The other day, spending time in front of the computer, I found an interesting topic on the Internet related to static stretching exercise before exercise.
We all know that it takes a good deal at all, as well as in training. In any case, article forced me off to brush some basis, but also to contemplate a little about their methods and selecting exercises to stretch, and in which part of the training applies to them. When talking about the part of the training primarily mean the suitability exercises in preparatory part of training, during rest intervals and at the end of training. What are the “healthy” limits when applying stretching exercises and flexibility training in sports, especially contact sports? The dates do not interfere stretching exercises with targeted training for the development of flexibility. There is a connection between these two terms, but there is a difference, predominantly in the manipulation of the components of training.
Training of flexibility we want to exert influence on increasing flexibility and range of motion in the joint bodies. But here I am talking about stretching exercises and their application in the opening-preparatory part of training, but also at its end, and that it would be advisable methods of stretching apply depending on the part of training. Before I “scrape” deeper into this topic, I would like to repeat what is flexibility and how familiar we are with it.
Flexibility is the body ability to perform movements with large amplitude. The most common definition of flexibility is the maximum range of motion in certain parts of the hinge body systems.
Types of stretching:
- Static stretching – stretching to the farthest point and holding that position
- Dynamic stretching – the maximum amplitude of motion athlete repeatedly achieves in dynamic mode
- Passive stretching – stretching is done with no contribution and with the help of a stretching partner or other external force
- Active stretching – hold a stretching position with no assistance other than own muscle strength
- Local stretching – stretching in just one body part
- Global stretching – stretching achieved within numerous body parts
- PNF stretching – stretching that increases static-passive flexibility, acronym for proprioceptive Neuromuscular facilitation. Briefly, the method is performed after the isometric contraction of muscles which retains several seconds, subsequent to this stage is stretching of muscle in particular.
We are aware that flexibility has a big role in combat sports but to what extent?
In taekwondo, for example, present frequent kicks at head height, which means that the amplitude of the strokes is very large, and it requires some flexibility. On the other hand, we need to turn to the importance of the necessary stability of the hinge system. Otherwise, there is a high possibility of injury. We, therefore, must connect some flexibility with the stability of the joints. It is here that we need to find a suitable deal! In taekwondo training, there is a steady rule that after the introductory part of the training and warm-up, followed by stretching exercises, usually a static character. For this type of stretching, we can find numerous topics on the internet and get more detailed insight into the subject. Various articles mention the acute adverse effects of static stretching on the ability to generate maximum and explosive power. The focus was on the effects after application of static stretching exercises and how to manifest onto maximum power, and to perform precise explosive movement structures. Especially in Tae-Kwon-Do explosive strength is crucial, whether recreational performance or competitive activities. It is known that too much flexibility (hyper flexibility), especially in contact sports, is not desirable. Muscle-tendon system with some flexibility must ensure adequate stability of the joints. This does not mean that we should avoid stretching exercises, but should apply the appropriate type of stretching, depending on the part of the training, as well as needs of our athletes.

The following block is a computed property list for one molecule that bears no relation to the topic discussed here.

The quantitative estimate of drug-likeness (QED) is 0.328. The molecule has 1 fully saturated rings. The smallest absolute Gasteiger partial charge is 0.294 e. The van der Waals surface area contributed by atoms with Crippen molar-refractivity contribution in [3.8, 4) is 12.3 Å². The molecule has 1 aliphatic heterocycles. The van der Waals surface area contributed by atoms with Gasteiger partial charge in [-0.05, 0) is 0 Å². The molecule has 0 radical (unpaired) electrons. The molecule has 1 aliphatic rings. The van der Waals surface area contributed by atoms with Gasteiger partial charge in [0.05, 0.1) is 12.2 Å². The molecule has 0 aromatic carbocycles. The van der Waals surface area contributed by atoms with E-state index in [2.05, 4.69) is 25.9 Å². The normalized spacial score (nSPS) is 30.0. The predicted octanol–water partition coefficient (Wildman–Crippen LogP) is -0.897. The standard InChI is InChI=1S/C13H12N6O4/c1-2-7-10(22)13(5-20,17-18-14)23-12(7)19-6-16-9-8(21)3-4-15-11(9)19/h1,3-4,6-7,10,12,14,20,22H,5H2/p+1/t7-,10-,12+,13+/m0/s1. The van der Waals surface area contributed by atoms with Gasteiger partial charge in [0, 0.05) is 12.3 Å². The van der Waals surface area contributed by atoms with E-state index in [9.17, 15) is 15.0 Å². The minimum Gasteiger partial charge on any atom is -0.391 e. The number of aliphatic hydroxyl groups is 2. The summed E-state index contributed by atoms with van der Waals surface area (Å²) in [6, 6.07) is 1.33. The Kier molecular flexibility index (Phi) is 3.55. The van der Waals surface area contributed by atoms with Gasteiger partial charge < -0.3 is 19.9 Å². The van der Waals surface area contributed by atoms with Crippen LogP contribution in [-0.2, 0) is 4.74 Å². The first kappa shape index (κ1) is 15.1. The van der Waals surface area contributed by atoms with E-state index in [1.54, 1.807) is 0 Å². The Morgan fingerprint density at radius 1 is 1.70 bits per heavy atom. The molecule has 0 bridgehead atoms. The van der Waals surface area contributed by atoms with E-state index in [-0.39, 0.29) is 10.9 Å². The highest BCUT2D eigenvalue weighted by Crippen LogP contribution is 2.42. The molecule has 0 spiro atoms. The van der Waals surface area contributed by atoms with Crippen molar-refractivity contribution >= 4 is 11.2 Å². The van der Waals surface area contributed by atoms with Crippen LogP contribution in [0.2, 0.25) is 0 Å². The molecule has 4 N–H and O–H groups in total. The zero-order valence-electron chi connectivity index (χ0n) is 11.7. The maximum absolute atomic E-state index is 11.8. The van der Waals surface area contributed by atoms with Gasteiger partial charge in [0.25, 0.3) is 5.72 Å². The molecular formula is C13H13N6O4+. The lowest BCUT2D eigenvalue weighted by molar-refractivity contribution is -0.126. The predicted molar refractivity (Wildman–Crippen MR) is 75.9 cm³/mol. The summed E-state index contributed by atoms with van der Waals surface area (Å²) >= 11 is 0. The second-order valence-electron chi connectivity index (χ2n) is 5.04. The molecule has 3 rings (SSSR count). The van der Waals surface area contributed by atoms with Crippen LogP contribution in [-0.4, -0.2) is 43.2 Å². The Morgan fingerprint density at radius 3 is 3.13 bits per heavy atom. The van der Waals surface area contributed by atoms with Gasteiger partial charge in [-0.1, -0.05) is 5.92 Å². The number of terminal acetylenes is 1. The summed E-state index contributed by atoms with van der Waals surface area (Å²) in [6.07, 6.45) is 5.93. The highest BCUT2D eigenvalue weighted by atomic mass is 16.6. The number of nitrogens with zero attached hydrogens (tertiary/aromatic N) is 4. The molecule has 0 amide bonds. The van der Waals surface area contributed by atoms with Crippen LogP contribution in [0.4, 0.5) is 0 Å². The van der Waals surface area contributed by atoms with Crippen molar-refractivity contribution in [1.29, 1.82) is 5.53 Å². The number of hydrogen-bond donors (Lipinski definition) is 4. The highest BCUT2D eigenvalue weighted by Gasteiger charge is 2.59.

It is recommended to implement dynamic stretching exercises from smaller to larger amplitudes, which are similar in structure and very similar to movements that will follow in the central part of the training session. Static stretching can be used as an addition to the preparation of the training (if required by the needs of athletes), and at the end of training when exercise should be the most common global character with the aim of stabilizing kinetic chain and accelerating the recovery process. We should not stay away from new knowledge, and coaches should take that into consideration and see if they have a meaning and application in practice, or in the training system.
Also, every coach, depending on the feedback of their athletes should determine which stretch in which part of the training to be the best for his athletes. This same principle applies not only to the selection of stretching exercises, but it can be applied to the entire system of training and long-term preparation of athletes.